New Delhi: The announcement of the Narendra Modi government’s decision in parliament to scrap the exclusive position enjoyed by the state of Jammu and Kashmir under Article 370 of the constitution has brought about mixed responses from both political parties and the public at large.
A question arises at this point: Is Jammu and Kashmir the only state to enjoy special powers under the constitution?
While Article 35A granted under Article 370 gave J&K special status, Article 371 was brought in to create special provisions for Maharashtra and Gujarat. Both these Articles have existed from the time the constitution was adopted in 1950.
However, the parliament, under powers granted by Article 368, added a number of constitutional provisions under Article 371 to grant special powers and privileges to as many as nine other states.
Take Article 371A which bestows special powers on Nagaland. The state can have its own administrative and legal mechanisms based on the Naga customary laws, and the right to carry on religious and local social practices. People can have land ownership and the right to transfer land and other resources as per local practices. The provision also grants special powers to the governor to overrule the decision of the chief minister on a law and order situation.
This past January, chief minister Neiphiu Rio, banking on that special status of the state, wrote to the Union home ministry after a cabinet resolution that the Modi government’s decision to amend the Citizenship Act, 1955 would not be applicable in Nagaland.
There is also Article 371B, meant for Assam. As per that provision, the president can bestow his powers on the state’s governor to set up a committee of the legislative assembly consisting members of the house elected from the tribal areas of the state. Besides, there is Article 244A, which was inserted into the constitution in 1969, as per which Assam was granted special powers to set up autonomous councils. This is aside from the provisions granted to the tribal states of the Northeast under the sixth schedule of the constitution.
Article 371C was brought in to generate certain special provisions for Manipur. According to that provision, the president has the same right as in the case of Assam to form a committee of tribal MLAs through the governor, aside from granting her the responsibility to submit an annual report to the president in regard to the administration of the hill districts. It is based on this provision that the hill districts have a Hill Area Committee (HAC) comprising elected tribal lawmakers.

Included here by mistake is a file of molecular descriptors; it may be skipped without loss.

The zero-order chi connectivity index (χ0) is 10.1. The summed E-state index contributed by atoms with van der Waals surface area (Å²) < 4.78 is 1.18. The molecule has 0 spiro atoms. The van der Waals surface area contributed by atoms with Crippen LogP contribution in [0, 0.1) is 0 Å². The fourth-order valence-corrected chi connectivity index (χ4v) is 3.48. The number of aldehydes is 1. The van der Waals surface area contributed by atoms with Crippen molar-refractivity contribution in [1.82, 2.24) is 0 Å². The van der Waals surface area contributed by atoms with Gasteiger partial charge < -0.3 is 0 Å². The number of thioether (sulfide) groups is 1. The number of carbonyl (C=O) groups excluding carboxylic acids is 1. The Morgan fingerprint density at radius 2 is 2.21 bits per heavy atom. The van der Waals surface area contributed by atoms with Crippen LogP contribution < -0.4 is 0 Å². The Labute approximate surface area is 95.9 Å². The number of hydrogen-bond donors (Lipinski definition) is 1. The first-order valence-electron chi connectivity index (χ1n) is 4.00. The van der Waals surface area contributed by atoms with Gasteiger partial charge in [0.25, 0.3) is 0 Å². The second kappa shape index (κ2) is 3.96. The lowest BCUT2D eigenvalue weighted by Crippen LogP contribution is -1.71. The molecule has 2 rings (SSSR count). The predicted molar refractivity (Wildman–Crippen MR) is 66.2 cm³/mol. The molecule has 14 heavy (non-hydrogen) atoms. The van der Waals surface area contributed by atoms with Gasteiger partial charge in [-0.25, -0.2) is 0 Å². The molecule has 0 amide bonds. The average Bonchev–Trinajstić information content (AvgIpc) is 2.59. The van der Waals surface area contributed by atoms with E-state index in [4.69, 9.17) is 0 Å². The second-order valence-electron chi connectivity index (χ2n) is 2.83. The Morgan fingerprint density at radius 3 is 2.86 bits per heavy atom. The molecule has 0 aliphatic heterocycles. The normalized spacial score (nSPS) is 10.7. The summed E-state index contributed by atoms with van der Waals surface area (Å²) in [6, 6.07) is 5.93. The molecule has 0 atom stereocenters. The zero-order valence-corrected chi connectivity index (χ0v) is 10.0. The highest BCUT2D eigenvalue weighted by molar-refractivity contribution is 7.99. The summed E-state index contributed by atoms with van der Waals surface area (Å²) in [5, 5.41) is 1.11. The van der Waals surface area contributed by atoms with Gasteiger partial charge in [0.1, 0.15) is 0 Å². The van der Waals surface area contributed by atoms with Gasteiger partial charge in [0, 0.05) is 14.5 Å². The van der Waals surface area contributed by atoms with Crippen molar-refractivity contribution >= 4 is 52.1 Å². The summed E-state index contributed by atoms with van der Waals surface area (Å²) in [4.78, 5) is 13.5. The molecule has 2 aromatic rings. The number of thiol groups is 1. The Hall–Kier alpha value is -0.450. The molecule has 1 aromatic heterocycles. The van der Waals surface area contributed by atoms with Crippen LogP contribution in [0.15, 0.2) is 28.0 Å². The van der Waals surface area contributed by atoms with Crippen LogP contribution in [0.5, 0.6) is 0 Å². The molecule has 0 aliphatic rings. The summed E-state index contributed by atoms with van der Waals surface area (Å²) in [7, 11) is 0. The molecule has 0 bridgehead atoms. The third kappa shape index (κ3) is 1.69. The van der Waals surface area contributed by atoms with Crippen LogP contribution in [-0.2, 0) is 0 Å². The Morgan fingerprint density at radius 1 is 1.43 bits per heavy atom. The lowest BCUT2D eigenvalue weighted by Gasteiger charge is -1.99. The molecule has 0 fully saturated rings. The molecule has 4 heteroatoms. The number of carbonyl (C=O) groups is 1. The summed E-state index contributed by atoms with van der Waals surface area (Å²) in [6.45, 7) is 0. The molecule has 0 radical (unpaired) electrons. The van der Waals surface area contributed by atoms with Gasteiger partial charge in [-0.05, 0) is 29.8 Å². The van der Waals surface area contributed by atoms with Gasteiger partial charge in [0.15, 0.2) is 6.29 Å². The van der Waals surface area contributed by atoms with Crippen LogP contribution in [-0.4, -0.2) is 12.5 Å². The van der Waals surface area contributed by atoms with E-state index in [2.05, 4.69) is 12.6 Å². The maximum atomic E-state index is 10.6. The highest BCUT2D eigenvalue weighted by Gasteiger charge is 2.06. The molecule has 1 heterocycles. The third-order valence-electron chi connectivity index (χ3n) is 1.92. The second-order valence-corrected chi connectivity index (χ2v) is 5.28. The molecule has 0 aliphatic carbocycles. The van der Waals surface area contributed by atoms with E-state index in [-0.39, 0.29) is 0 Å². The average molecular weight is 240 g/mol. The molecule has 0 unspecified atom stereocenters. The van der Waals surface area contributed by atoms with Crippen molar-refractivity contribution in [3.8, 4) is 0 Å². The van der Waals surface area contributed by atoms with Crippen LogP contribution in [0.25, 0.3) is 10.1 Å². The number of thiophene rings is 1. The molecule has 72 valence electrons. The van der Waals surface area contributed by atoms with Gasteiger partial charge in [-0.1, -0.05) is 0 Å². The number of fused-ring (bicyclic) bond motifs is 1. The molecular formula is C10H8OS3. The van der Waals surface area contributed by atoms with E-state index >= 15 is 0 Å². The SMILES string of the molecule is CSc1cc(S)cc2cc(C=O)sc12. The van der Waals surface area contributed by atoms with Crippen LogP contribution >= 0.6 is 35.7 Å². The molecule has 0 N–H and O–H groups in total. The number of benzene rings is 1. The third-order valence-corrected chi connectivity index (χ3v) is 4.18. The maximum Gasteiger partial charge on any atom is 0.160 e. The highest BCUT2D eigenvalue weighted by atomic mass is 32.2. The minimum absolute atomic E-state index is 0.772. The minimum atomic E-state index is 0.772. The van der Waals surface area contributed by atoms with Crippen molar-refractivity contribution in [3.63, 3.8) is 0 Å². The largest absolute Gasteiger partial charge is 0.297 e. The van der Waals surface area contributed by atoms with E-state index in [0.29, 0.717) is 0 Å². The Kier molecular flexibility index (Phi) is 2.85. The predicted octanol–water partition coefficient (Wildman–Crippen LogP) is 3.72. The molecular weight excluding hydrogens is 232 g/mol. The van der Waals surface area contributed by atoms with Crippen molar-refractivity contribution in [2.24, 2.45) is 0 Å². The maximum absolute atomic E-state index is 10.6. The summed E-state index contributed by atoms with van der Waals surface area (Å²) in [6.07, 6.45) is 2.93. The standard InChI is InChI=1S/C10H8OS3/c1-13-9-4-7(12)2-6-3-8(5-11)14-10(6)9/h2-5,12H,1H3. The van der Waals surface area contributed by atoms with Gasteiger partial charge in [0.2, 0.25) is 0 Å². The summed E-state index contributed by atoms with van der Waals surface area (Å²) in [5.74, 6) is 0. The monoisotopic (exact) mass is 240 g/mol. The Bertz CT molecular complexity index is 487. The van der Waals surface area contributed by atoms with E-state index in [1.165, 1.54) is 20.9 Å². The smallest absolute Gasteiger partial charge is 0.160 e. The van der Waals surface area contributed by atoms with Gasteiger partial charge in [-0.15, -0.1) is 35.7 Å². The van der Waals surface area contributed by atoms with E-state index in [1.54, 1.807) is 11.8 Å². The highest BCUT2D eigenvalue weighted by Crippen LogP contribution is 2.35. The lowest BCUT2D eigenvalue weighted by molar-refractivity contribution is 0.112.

Article 371D and E are meant for Andhra Pradesh which grants the president certain special powers over the state government, including ensuring reservation in employment and education.
Article 371F is for Sikkim as per which it became an Indian state in 1975. Though elections to its assembly were to be conducted every four years under this provision, it has already been flouted, leading to filing of a petition in the Sikkim high court early this year.
Article 371G concerns formation of Mizoram as a state in 1986. Like in Nagaland, this constitutional provision provides the people of the border state similar rights over their customary laws, religious freedom, land rights, etc. Effecting any change to this provision would require a resolution of the assembly.
Again, Article 371H is applicable for Arunachal Pradesh, which also grants the governor special powers on the state’s law and order situation. He can overrule the chief minister’s decision on the basis of this provision, like the Nagaland governor can do under Article 371A.
Under Article 371I, the Goa state assembly has special powers to make laws on sale of land, ownership of property.
Article 371J grants special powers to six backward districts of Hyderabad-Karnataka region under which they can establish special development boards, reservation in jobs and education institutions, etc.
It must be underlined that that though constitutional provisions like Article 371 A and 371G clearly state that it would require the nod of the respective state assemblies to effect any alteration to them, Article 370 that grants special powers to J&K also states the same.
However, though a presidential order, the Narendra Modi government has sought to take away that right from the legislators elected by the people of the state. By using its brute majority in the Lok Sabha and engineering a few strategic absence of MPs from the Rajya Sabha besides calculative walkouts and resignations of lawmakers from the opposition camp, the ruling BJP is attempting to pass the abrogation of the special provision provided to J&K in parliament.
This development also makes other states which enjoy special constitutional provisions vulnerable, that were hoping to continue with them on the ground that the state assemblies would have to agree with the Centre’s decision.